Plantar fasciopathy involves the thick band of connective tissue that creates and supports the arch of your foot. It is one of the most common causes of heel pain. Your plantar fascia acts as an elastic spring to support the arch under your foot. This, in turn, helps with energy conservation and efficiency when you walk, run or hop. An increase in load might overload this tissue which can result in pain and reduced function during activity. Typically, poor foot biomechanics contribute to this overuse injury.
The term plantar fasciitis is also used to describe the same condition. However, recent advances in our understanding of inflammation has made the term ‘fasciopathy’ better suited. Plantar fasciopathy involves a maladaptive response from the body to deal with abnormal stress. This means that pain in the plantar fascia is not the typical inflammatory response we once thought. It is, however, a more gradual inability for the body to adapt to external and internal load.
Recent research has highlighted a number of factors that may increase your risk of developing plantar fasciopathy. Normal age-related changes may decrease the elasticity of your plantar fascia. This can result in losses of its shock-absorbing ability and being able to ‘spring back’ when placed under load. Being overweight or obese can also increase your risk of developing this condition. In conjunction with the increased loads placed on your body, being overweight increases the pro-inflammatory substances within your body. Therefore, contributing to your condition. Furthermore, biomechanical dysfunction of your foot, ankle or leg can also contribute to developing this condition. Similarly, calf tightness can be a risk factor for developing this condition. Footwear, sport/physical activity levels and lifestyle/occupation may all be risk factors for developing plantar fasciopathy.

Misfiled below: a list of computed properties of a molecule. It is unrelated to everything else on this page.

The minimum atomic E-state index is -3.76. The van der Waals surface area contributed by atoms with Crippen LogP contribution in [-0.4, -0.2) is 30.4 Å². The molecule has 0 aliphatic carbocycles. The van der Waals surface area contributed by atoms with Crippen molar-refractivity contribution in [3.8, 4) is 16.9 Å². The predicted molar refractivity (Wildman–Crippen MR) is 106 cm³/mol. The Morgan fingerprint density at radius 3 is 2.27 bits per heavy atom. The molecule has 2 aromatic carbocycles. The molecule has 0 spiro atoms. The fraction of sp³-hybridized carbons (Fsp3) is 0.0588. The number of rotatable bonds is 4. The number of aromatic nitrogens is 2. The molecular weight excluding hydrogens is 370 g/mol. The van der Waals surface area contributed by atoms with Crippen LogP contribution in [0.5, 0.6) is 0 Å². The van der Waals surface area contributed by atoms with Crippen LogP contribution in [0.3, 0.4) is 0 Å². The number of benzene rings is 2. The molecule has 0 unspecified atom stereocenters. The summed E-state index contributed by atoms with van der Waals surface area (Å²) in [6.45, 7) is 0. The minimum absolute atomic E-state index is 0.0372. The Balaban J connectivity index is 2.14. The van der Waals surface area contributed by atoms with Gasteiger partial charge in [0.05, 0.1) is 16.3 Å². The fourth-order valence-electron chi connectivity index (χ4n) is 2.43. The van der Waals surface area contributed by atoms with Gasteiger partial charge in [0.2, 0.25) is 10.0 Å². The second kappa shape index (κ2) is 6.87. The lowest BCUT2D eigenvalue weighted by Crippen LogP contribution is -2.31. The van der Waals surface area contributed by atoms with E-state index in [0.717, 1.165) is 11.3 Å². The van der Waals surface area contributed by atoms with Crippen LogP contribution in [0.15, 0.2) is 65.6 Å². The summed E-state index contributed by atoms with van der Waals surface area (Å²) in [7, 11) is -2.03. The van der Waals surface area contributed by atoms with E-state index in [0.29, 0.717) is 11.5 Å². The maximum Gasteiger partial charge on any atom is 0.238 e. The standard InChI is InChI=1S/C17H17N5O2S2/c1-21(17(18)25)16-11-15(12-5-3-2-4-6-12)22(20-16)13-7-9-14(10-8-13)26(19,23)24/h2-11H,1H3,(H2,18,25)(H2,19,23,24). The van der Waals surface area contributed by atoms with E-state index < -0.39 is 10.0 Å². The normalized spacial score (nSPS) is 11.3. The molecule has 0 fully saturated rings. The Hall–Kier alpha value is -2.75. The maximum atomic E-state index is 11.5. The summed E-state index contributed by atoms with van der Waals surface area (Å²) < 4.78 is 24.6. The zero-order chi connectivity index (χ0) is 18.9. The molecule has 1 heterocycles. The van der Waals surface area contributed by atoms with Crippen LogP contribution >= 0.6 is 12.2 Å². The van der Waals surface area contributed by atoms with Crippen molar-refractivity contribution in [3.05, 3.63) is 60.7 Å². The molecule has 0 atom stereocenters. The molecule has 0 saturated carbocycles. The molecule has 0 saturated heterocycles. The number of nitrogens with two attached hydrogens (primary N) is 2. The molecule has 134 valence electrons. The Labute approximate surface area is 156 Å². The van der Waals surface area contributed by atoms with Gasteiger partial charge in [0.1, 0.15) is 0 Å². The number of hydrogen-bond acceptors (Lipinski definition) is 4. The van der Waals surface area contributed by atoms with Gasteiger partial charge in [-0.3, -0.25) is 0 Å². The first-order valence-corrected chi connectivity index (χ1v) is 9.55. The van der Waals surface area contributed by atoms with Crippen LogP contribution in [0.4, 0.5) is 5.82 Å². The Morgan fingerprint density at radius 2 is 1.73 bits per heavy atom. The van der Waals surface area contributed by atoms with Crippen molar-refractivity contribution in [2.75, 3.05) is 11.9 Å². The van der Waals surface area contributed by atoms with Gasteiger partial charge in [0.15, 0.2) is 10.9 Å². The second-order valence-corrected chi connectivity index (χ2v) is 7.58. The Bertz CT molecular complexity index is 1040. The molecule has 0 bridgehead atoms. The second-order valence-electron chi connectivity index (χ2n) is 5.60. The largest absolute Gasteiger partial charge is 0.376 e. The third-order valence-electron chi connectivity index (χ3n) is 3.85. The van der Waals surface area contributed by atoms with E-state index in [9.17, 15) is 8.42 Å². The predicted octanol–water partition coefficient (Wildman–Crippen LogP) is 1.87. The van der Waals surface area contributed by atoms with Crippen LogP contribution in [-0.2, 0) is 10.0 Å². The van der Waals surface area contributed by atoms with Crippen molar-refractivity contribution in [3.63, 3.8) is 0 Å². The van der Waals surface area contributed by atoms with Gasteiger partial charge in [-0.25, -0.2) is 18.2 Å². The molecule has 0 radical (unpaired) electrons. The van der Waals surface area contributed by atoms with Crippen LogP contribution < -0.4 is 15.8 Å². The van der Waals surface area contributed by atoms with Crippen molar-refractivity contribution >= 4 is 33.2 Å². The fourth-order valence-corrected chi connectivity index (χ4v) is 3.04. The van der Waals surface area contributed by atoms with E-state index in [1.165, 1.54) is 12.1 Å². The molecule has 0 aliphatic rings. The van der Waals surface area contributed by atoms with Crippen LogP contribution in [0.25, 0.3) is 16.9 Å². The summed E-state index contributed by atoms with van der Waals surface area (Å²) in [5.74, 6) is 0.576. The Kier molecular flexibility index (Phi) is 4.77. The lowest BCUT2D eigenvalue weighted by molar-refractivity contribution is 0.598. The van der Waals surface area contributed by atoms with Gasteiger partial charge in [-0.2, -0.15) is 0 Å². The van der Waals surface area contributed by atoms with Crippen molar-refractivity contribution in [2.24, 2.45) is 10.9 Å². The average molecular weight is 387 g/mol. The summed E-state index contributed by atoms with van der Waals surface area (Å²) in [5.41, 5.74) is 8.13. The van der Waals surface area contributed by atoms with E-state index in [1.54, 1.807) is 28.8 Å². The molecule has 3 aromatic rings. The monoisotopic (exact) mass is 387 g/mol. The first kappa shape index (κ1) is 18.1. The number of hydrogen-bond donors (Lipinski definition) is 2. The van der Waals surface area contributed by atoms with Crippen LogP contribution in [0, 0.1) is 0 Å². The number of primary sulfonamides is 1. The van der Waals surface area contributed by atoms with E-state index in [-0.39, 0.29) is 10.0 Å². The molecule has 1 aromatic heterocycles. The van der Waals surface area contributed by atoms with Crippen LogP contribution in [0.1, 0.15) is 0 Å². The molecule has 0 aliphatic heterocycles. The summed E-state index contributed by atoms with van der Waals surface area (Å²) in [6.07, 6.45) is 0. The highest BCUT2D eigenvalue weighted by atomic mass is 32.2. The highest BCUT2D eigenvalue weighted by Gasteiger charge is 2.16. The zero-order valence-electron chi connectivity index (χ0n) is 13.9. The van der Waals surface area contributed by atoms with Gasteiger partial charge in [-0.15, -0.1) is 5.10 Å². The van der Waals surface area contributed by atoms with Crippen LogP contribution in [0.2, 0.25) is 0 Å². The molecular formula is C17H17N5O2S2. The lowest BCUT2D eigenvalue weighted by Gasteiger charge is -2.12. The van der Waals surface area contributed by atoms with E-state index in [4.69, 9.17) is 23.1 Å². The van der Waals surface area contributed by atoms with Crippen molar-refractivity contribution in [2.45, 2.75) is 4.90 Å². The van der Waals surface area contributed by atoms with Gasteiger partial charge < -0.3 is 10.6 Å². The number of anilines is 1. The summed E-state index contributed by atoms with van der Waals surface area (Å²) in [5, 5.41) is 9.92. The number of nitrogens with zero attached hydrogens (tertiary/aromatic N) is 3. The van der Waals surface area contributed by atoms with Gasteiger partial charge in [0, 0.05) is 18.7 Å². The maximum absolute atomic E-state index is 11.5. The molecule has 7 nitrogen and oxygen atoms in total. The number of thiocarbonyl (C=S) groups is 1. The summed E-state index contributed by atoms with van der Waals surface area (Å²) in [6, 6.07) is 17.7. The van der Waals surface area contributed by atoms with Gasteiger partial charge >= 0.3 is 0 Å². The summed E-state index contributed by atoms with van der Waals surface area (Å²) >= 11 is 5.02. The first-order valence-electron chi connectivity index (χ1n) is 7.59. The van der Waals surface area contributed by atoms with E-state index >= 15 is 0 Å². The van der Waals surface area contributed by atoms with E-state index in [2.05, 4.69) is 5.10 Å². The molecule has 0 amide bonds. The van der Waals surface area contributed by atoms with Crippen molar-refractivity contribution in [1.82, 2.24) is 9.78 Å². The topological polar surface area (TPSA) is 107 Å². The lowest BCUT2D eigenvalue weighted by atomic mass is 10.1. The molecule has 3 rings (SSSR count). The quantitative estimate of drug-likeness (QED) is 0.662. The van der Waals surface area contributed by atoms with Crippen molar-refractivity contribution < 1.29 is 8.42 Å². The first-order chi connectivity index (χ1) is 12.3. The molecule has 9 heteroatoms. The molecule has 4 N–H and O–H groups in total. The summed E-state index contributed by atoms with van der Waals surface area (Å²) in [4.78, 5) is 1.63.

The symptoms of plantar fasciopathy include heel pain when you wake up and first stand up. This might resolve as you ‘warm up’ during the day and then get worse again towards the end of your day. If left untreated, your condition can worsen, resulting in increased pain and little to no relief with rest. If you are experiencing heel pain, conservative treatment should be sort out before considering your surgical options/injections. Our physiotherapists can help you
You will be given a treatment plan created by a physiotherapist. Conservative treatment for plantar fasciopathy will usually involve strengthening and stretching of the muscles of the foot and calf. Also, addressing any faults in your technique may have that could be exacerbating the condition. Managing your load and activity can also be an important aspect to rehabilitation. In conjunction with understanding why the condition has happened, you can reduce your risk in for it reoccurring again.
Around 90% of cases will be resolved within 12 months with conservative treatment, so book in and start your recovery today!